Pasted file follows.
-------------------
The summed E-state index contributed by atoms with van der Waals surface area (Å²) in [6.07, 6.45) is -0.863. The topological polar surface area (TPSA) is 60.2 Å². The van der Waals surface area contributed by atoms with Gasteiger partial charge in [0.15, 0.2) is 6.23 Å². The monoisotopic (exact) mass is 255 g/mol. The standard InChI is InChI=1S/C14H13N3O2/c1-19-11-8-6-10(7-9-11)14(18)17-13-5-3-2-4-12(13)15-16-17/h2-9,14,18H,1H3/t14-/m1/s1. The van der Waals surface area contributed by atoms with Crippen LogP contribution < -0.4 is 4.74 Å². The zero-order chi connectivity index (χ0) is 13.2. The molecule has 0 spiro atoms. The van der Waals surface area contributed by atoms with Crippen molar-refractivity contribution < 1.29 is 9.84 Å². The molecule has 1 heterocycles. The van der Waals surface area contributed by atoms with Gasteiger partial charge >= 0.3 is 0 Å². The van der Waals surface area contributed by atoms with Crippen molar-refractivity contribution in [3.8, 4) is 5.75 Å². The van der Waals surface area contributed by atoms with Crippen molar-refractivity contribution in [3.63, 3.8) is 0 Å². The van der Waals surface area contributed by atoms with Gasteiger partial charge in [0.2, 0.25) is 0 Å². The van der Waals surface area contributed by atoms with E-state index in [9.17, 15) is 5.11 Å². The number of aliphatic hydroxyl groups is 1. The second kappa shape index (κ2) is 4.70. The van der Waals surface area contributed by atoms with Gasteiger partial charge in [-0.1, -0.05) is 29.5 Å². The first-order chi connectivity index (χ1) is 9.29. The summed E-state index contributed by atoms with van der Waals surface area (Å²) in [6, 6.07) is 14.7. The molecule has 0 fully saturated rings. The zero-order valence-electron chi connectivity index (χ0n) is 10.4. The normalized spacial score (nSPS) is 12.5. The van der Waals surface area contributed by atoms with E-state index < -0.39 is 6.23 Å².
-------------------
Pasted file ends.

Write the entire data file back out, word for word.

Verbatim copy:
The summed E-state index contributed by atoms with van der Waals surface area (Å²) in [6.07, 6.45) is -0.863. The topological polar surface area (TPSA) is 60.2 Å². The van der Waals surface area contributed by atoms with Gasteiger partial charge in [0.15, 0.2) is 6.23 Å². The monoisotopic (exact) mass is 255 g/mol. The standard InChI is InChI=1S/C14H13N3O2/c1-19-11-8-6-10(7-9-11)14(18)17-13-5-3-2-4-12(13)15-16-17/h2-9,14,18H,1H3/t14-/m1/s1. The van der Waals surface area contributed by atoms with Crippen LogP contribution < -0.4 is 4.74 Å². The zero-order chi connectivity index (χ0) is 13.2. The molecule has 0 spiro atoms. The van der Waals surface area contributed by atoms with Crippen molar-refractivity contribution < 1.29 is 9.84 Å². The molecule has 1 heterocycles. The van der Waals surface area contributed by atoms with Gasteiger partial charge >= 0.3 is 0 Å². The van der Waals surface area contributed by atoms with Crippen molar-refractivity contribution in [3.8, 4) is 5.75 Å². The van der Waals surface area contributed by atoms with Crippen molar-refractivity contribution in [3.63, 3.8) is 0 Å². The van der Waals surface area contributed by atoms with Gasteiger partial charge in [0.2, 0.25) is 0 Å². The van der Waals surface area contributed by atoms with E-state index in [9.17, 15) is 5.11 Å². The number of aliphatic hydroxyl groups is 1. The second kappa shape index (κ2) is 4.70. The van der Waals surface area contributed by atoms with Gasteiger partial charge in [-0.1, -0.05) is 29.5 Å². The first-order chi connectivity index (χ1) is 9.29. The summed E-state index contributed by atoms with van der Waals surface area (Å²) in [6, 6.07) is 14.7. The molecule has 0 fully saturated rings. The zero-order valence-electron chi connectivity index (χ0n) is 10.4. The normalized spacial score (nSPS) is 12.5. The van der Waals surface area contributed by atoms with E-state index < -0.39 is 6.23 Å².